Tommy Talton, left, and Duane Betts, enjoy working out the guitar parts of the Allman Brothers Band's
Tommy Talton, left, and Duane Betts, enjoy working out the guitar parts of the Allman Brothers Band's "Little Martha" before soundcheck at the Macon City Auditorium Monday.

Some of the stalwarts of the ‘70s Southern Rock scene, and younger musicians inspired by their sound, will perform Tuesday in a concert to celebrate the Georgia recording studio where Southern Rock was born.   

The band was soundchecking onstage, but back in the green room of Macon’s City Auditorium Monday, a little after 3 in the afternoon, Tommy Talton and Duane Betts were meeting for the first time to play through the Allman Brothers classic "Little Martha".

“I’ll just play my dad’s part,” Betts said.Concert To Celebrate Georgia Studio Where Southern Rock Was Born

“Dad” is Dickey Betts, former guitarist in the Allman Brothers Band. It didn’t take long for the guitarists to negotiate their own version of Little Martha’s twined lines as they prepared for their part of the concert.

When Capricorn Studios was built, it was meant to be the hometown studio for R&B great Otis Redding.  Tragically, he was killed before that could happen. But by the 1970s, the success of Capricorn acts like the Allman Brothers Band made the studios, and Macon, the mecca for Southern Rock. Tommy Talton came to Capricorn with his band Cowboy between 1970 and 1974.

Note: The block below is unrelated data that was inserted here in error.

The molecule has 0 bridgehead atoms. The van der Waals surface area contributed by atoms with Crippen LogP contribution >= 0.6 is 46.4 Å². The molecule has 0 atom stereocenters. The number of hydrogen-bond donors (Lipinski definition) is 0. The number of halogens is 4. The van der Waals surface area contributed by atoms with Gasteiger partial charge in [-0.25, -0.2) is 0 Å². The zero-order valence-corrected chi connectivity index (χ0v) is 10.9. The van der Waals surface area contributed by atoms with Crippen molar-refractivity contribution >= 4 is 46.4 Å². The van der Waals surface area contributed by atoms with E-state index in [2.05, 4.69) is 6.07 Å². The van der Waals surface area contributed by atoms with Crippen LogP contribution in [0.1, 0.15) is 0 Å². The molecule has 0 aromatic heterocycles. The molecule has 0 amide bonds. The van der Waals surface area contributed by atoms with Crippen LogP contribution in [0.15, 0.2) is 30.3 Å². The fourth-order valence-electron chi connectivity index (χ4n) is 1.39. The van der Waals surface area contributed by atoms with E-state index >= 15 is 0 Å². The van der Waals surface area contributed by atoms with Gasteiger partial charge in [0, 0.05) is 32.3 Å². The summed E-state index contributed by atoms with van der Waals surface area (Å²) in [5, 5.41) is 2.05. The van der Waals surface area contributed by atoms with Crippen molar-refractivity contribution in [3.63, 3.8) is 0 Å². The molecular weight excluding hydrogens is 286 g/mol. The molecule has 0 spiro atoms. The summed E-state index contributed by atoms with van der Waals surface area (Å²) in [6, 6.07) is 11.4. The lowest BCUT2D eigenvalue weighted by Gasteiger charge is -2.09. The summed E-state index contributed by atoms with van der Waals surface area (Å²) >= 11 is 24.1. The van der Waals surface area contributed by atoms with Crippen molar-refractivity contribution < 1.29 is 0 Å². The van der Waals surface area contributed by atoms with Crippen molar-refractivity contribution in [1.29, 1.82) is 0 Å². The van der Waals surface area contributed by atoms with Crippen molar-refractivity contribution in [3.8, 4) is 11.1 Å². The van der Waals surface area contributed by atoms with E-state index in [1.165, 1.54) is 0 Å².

“Those four years, it was like we all had our little fort in the woods,” Talton said of the studio’s halcyon years. “If we weren't on the road, we were there.”

Born in 1978, Duane Betts missed the Capricorn heyday, when his dad Dickey Betts played with the Allman Brothers. But when Rolling Stones keyboardist Chuck Leavell asked him to play the celebration concert, Betts couldn’t refuse.

“Yeah, I mean, anytime Chuck asked you to do something, that's that's pretty cool,” Betts said.

LISTEN: "Little Martha", at the Macon gravesite that inspired the song

Now the  Mercer Music at Capricorn project of Mercer University is aimed at restoring some of Capricorn's former glory by having both state of the art digital recording and a 1970s style analog board, as well as laundry facilities for touring bands and rehearsal spaces for locals. 

Tommy Talton said a ropened Capricorn signals a return to older ways of making music.

“I was afraid that in the past 15 years, the studios might be disappearing there for a while,” Talton said. “Everybody thought they could do it all in their bedroom.”

But, Talton said making music has always been better with friends.

Tickets for the Capricorn Concert are sold out, but free performances and tours of the renovated studios at 530 Martin Luther King Jr Blvd in Macon  start at 2pm Tuesday. The studios  of Mercer Music at Capricorn will ready to roll tape and record music again by January 2, 2020.